How to Patent an Idea

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How to Patent an Idea

Patenting your idea can be a tedious process, especially if you are not familiar with intellectual property. To start, it is important to make sure a patent is what you actually need—not a copyright or a trademark. What’s the difference? A patent granted by the U.S. government will acts as a prohibition against making, using, or selling any devices within the scope of the issued claims.

There are three different types of patents: a utility patent (a new and useful machine, process, etc.), a design patent (for ornamental designs) or plant patent (for a new and distinct variety of plant). Patents cannot be used to protect abstract ideas or artistic works, which may instead be eligible for copyright.

When you decide what kind of patent application you will need, you should write down every possible thing you can about your idea. Break down every element and feature as thoroughly as possible, leaving nothing to the imagination. What problem will your invention solve? What makes it different from the other devices you are aware of?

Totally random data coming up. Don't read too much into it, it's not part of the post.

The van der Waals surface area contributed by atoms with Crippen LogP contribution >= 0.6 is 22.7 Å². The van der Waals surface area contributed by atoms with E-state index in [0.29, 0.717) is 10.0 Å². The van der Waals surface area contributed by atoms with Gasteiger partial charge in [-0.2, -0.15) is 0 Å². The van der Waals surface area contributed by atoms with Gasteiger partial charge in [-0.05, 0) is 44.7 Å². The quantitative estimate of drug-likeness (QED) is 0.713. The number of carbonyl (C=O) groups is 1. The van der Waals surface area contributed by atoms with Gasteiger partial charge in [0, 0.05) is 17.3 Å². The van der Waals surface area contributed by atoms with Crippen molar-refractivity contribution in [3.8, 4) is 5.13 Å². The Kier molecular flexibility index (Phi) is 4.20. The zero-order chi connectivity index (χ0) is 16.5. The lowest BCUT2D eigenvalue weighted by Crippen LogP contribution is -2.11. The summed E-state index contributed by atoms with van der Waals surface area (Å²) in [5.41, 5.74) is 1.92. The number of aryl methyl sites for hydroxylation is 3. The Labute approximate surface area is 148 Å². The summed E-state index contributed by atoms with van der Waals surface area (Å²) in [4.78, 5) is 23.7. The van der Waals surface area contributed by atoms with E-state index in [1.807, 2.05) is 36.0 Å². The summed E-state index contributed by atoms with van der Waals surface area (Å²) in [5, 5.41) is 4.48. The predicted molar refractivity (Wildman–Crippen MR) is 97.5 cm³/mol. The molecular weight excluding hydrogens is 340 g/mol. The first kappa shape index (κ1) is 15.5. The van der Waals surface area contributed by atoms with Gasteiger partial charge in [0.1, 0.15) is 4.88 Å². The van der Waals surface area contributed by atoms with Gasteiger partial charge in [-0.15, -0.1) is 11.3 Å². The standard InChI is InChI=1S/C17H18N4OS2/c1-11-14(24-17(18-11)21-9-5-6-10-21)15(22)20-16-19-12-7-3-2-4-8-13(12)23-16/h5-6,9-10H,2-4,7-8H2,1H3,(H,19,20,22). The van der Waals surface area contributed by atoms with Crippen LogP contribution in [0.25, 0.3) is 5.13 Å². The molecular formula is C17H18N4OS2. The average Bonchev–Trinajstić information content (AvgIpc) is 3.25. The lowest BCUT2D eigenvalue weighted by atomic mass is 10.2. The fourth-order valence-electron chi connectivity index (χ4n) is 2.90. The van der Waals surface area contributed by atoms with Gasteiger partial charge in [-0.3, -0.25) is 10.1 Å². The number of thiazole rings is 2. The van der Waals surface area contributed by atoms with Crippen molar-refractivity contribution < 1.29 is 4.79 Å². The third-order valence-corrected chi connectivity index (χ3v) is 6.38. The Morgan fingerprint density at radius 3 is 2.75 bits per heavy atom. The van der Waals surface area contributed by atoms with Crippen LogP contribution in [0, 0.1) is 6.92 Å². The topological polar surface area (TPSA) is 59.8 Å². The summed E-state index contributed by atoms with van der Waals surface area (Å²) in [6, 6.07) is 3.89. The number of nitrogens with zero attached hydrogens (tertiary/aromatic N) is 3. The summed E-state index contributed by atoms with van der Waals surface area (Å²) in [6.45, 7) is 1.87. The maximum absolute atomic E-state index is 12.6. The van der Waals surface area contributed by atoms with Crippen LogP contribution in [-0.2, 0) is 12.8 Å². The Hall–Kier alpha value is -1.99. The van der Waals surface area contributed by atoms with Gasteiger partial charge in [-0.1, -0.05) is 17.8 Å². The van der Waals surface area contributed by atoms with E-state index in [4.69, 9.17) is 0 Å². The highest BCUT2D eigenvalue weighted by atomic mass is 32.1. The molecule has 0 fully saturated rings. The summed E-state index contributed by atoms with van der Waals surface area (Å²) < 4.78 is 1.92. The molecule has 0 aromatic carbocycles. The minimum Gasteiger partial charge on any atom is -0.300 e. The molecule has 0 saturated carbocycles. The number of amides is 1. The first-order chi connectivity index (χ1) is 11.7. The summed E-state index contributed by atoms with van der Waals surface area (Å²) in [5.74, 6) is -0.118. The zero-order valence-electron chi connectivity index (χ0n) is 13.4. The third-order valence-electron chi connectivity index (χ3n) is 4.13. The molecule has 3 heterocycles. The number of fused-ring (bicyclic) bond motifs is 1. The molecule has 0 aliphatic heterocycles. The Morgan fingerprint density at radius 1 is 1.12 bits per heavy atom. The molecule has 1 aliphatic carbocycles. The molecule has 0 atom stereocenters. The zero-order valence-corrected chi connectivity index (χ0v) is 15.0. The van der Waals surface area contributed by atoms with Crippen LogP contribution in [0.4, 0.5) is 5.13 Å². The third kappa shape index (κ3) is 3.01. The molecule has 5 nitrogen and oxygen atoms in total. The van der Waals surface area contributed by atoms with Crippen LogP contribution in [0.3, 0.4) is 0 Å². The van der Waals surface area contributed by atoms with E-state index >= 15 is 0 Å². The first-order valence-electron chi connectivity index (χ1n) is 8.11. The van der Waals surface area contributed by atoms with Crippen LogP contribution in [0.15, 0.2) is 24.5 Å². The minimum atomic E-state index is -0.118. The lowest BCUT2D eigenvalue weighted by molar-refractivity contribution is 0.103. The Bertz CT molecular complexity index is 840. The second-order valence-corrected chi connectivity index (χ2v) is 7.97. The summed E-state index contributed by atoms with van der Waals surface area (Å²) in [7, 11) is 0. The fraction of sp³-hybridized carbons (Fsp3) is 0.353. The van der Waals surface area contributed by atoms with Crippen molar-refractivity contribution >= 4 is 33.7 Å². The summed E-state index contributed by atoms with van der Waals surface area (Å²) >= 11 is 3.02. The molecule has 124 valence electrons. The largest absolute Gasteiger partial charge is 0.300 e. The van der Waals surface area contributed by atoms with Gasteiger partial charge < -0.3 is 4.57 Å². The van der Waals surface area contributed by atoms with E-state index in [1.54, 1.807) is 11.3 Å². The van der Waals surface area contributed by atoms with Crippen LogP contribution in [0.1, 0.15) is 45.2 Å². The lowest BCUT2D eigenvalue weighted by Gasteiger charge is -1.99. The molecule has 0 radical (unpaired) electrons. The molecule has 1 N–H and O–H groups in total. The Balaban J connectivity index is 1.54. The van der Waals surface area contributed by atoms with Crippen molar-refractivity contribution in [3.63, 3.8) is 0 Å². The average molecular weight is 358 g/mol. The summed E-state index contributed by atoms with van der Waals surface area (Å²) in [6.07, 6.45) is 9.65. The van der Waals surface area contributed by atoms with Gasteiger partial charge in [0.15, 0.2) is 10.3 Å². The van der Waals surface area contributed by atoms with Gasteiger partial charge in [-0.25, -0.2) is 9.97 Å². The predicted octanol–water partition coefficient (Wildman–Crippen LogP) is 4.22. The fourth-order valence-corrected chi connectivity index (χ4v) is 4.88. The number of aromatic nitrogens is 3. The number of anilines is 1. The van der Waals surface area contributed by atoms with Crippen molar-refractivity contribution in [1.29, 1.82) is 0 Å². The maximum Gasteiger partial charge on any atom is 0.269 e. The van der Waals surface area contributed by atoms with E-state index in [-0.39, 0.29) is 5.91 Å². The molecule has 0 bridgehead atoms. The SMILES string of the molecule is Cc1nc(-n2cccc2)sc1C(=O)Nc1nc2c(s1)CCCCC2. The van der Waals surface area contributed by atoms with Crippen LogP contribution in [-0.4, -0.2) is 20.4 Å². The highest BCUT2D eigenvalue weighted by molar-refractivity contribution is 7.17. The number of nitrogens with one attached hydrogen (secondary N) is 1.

Once you have your invention clearly detailed and defined, you will need the help of a patent attorney to help guide you through the process. A patent attorney may suggest a patent search to locate any existing patents and prior art that may make your invention difficult to patent. Among other resources, a patent attorney may use www.uspto.gov as a search tool.

In addition, consider how you will sell your device. What is your market? Who will be interested in your product?

When it comes to searching patents, the assistance of a patent lawyer can save you a large deal of time and stress because they know the system and how it works.

Patenting your idea is challenging, and sometimes expensive, process. It is important to make sure you have a knowledgeable industry professional to mentor you through the process to avoid careless mistakes. For more information or to set up a consultation in the Largo or Clearwater areas, give us a call at Larson & Larson today: 727-546-0660.

2016-11-09T16:48:02+00:00February 19th, 2014|Intellectual Property, Patents|